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by Carlyn Kessler, Special Contributor

TCO-Mahalls-1On Friday night, May 23, a quartet of Cleveland Orchestra musicians — Isabel Trautwein and Katherine Bormann, violins, Sonja Braaten Molloy, viola, and Tanya Ell, cello — performed at Mahall’s, a combination restaurant, bar, and vintage bowling alley with a friendly, Brooklyn-esque atmosphere.

Seated in the open concert venue, audience members of all ages enjoyed the quartet’s repertoire ranging from Brandenburg concertos to Mozart and even crowd-pleasing Beatles arrangements of Yesterday and Eleanor Rigby. The atmosphere was that of a casual summer concert — the room was filled with chairs, but passersby also enjoyed the music from the outside, leaning over the rails to catch a glimpse of the packed venue.

The four intrumentalists would intersperse their “sets” with comments, focusing on themes such as vibrato or repetition, with “pop quizzes.” (Watch a video clip here.) Read the rest of this entry »


by Guytano Parks

Omni-QuartetLorain County Community College’s Signature Series of 2013-14 ended on a brilliant note with a performance by the Omni Quartet on Monday evening, April 7. The quartet was established five years ago and is comprised of violinists Amy Lee and Alicia Koelz, violist Joanna Patterson Zakany and cellist Tanya Ell, all members of The Cleveland Orchestra. Their program consisted of Mendelssohn’s Quartet No. 2 in a, op. 13 and Beethoven’s Quartet No. 15 in a, op. 132.

Tanya Ell’s brief introductory commentary offered enlightening comparisons between the two works, and the musicians played excerpts to illustrate the similarities and influences, revealing Mendelssohn’s deep reverence for Beethoven and his fascination with the late a minor quartet. The title of his song Ist es wahr? (Is it true?, op. 9, no. 1) is written into the score and it forms the motif of the opening Adagio, appearing in all four movements. Similarly, Beethoven wrote the title of his song Muss es sein? (Must it be?) into the score of op, 132.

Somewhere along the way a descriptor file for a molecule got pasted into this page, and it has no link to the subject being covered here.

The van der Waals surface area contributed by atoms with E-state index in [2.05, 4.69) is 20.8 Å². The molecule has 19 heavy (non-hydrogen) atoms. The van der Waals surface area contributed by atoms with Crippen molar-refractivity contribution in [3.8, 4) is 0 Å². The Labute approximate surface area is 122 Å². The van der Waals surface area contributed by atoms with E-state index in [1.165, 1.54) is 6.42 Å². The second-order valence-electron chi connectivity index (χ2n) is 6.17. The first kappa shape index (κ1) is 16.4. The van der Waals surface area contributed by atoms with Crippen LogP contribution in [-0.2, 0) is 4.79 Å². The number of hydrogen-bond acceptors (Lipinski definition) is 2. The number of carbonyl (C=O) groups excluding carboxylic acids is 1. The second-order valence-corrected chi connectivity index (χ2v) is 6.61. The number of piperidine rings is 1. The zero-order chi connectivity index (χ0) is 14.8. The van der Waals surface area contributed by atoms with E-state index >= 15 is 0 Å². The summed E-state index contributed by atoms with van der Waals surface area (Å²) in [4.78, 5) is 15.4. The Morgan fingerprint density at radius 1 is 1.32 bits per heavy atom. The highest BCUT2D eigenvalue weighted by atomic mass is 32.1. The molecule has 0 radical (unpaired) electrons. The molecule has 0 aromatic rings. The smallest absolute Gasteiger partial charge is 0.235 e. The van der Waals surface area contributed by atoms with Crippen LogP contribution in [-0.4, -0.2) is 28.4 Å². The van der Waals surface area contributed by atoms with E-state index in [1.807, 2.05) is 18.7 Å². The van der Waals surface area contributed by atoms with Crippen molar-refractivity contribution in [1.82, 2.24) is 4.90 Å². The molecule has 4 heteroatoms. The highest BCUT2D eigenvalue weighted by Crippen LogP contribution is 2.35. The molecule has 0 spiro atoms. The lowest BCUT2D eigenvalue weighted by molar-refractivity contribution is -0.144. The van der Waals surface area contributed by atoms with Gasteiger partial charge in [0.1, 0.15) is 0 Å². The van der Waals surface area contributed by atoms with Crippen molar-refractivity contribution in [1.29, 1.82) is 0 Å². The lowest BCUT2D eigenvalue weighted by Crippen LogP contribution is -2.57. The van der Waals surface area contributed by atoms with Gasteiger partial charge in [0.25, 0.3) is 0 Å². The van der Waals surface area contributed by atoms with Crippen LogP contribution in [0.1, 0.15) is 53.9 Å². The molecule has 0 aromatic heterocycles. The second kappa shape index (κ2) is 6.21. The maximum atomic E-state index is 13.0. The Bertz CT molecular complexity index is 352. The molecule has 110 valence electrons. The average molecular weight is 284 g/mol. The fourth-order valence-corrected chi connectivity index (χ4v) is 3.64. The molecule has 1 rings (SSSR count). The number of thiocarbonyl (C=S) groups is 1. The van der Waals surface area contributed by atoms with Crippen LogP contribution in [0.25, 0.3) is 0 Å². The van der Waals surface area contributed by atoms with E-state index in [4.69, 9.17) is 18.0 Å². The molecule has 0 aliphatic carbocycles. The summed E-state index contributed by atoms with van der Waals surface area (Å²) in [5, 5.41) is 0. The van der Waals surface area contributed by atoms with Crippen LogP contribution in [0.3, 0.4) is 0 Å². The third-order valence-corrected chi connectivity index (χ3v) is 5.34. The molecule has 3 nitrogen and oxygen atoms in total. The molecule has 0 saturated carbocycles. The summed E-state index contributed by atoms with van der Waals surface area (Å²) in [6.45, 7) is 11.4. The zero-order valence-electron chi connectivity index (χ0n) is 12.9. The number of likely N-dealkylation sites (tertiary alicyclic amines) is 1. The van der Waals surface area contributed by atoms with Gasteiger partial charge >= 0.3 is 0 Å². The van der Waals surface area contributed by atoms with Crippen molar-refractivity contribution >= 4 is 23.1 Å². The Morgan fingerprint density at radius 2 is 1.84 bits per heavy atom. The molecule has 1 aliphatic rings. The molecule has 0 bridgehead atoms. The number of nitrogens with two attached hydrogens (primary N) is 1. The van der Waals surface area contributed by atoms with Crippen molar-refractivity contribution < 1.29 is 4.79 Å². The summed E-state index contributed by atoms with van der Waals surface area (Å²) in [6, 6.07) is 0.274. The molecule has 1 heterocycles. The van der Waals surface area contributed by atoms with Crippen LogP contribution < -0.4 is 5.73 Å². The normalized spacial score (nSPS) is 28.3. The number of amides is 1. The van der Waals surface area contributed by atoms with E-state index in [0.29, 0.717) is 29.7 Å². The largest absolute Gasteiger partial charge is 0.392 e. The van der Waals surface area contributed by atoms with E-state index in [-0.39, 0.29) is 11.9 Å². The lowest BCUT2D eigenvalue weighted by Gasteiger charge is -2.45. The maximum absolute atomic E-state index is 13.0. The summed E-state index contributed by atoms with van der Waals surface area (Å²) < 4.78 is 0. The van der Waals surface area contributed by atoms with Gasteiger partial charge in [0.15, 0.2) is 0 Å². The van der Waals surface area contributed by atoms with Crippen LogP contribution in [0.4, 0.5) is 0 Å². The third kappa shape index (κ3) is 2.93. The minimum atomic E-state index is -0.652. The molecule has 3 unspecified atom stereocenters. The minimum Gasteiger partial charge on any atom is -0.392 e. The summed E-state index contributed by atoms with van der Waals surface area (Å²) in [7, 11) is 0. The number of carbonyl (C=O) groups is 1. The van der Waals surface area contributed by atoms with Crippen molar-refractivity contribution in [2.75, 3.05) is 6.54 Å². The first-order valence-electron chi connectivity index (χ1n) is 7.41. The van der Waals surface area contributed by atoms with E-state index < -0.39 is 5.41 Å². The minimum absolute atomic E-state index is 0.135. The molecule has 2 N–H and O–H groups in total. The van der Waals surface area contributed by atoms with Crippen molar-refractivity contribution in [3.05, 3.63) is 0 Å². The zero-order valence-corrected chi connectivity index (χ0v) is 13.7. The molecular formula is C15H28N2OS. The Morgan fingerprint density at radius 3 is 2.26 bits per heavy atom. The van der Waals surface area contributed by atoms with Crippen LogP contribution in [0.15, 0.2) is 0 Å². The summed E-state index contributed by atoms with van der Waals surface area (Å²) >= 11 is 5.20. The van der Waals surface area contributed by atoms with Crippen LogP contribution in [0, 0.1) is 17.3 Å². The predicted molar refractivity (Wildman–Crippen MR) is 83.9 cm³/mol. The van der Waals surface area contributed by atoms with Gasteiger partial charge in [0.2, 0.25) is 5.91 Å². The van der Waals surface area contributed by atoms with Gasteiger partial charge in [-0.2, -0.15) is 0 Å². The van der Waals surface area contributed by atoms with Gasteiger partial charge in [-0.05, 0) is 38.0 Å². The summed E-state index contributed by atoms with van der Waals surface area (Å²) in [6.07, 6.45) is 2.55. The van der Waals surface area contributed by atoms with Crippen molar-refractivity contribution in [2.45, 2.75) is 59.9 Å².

The Omni Quartet’s performance of Mendelssohn’s a minor Quartet (written during his teen years) was a model of perfection, teeming with flawless intonation, impeccable ensemble and interpretive taste and intelligence. Read the rest of this entry »

by Daniel Hathaway

CFC-June-30-AdamsFor the last of the eight concerts in its expanded second season, ChamberFest Cleveland moved from traditional concert halls (and a new art gallery) to our local urban version of a rustic summer New England venue, the Dunham Tavern’s barn on Euclid Avenue in midtown. The structure, built in 2000, replaced an 1840 horse and crop storage barn that was leveled by a fire in 1963. Though it looks rather modern and utilitarian from the outside, its wooden beams frame an interior space with warm acoustical properties.

There’s barely room to swing a viola there, much less accommodate a grand piano, so Mirrors was devoted to music by Purcell, Britten and Mendelssohn for three, four and five string players who stood (except for the cellists) to save room, optimize sight lines and broadcast the music over the heads of the capacity audience, who were packed into the space on folding chairs. The seating was uncomfortable and the temperature a bit on the warm side, but the afternoon was otherwise completely delightful, with the bonus of free ice cream outside afterward. Read the rest of this entry »

by Daniel Hathaway